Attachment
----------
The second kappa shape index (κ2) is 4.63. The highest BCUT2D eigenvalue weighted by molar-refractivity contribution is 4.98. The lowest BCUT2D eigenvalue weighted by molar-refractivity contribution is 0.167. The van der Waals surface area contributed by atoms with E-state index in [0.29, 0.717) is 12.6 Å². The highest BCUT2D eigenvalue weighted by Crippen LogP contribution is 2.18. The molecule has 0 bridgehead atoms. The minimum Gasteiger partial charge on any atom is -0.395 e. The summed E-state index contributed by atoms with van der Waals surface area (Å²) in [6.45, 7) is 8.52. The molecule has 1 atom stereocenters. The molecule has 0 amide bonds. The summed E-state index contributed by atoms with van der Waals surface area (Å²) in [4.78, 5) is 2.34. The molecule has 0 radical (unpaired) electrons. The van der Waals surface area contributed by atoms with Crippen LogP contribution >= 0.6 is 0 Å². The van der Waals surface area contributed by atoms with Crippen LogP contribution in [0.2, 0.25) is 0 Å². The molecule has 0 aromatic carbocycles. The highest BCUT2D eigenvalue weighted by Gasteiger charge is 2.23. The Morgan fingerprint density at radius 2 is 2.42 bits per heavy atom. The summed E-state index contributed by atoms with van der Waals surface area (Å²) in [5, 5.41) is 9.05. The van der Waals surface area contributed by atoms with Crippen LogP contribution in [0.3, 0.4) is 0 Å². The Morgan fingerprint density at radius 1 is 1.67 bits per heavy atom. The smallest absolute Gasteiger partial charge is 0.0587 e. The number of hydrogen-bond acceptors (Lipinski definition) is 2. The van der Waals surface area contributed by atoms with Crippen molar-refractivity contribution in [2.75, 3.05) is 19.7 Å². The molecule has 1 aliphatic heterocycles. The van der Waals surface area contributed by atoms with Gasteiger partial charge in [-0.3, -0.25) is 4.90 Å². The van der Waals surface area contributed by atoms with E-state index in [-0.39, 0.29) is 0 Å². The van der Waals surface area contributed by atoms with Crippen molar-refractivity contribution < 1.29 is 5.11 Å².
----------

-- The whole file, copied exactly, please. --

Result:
The second kappa shape index (κ2) is 4.63. The highest BCUT2D eigenvalue weighted by molar-refractivity contribution is 4.98. The lowest BCUT2D eigenvalue weighted by molar-refractivity contribution is 0.167. The van der Waals surface area contributed by atoms with E-state index in [0.29, 0.717) is 12.6 Å². The highest BCUT2D eigenvalue weighted by Crippen LogP contribution is 2.18. The molecule has 0 bridgehead atoms. The minimum Gasteiger partial charge on any atom is -0.395 e. The summed E-state index contributed by atoms with van der Waals surface area (Å²) in [6.45, 7) is 8.52. The molecule has 1 atom stereocenters. The molecule has 0 amide bonds. The summed E-state index contributed by atoms with van der Waals surface area (Å²) in [4.78, 5) is 2.34. The molecule has 0 radical (unpaired) electrons. The van der Waals surface area contributed by atoms with Crippen LogP contribution >= 0.6 is 0 Å². The van der Waals surface area contributed by atoms with Crippen LogP contribution in [0.2, 0.25) is 0 Å². The molecule has 0 aromatic carbocycles. The highest BCUT2D eigenvalue weighted by Gasteiger charge is 2.23. The Morgan fingerprint density at radius 2 is 2.42 bits per heavy atom. The summed E-state index contributed by atoms with van der Waals surface area (Å²) in [5, 5.41) is 9.05. The van der Waals surface area contributed by atoms with Crippen LogP contribution in [0.3, 0.4) is 0 Å². The Morgan fingerprint density at radius 1 is 1.67 bits per heavy atom. The smallest absolute Gasteiger partial charge is 0.0587 e. The number of hydrogen-bond acceptors (Lipinski definition) is 2. The van der Waals surface area contributed by atoms with Crippen molar-refractivity contribution in [2.75, 3.05) is 19.7 Å². The molecule has 1 aliphatic heterocycles. The van der Waals surface area contributed by atoms with Gasteiger partial charge in [-0.3, -0.25) is 4.90 Å². The van der Waals surface area contributed by atoms with E-state index in [-0.39, 0.29) is 0 Å². The van der Waals surface area contributed by atoms with Crippen molar-refractivity contribution < 1.29 is 5.11 Å².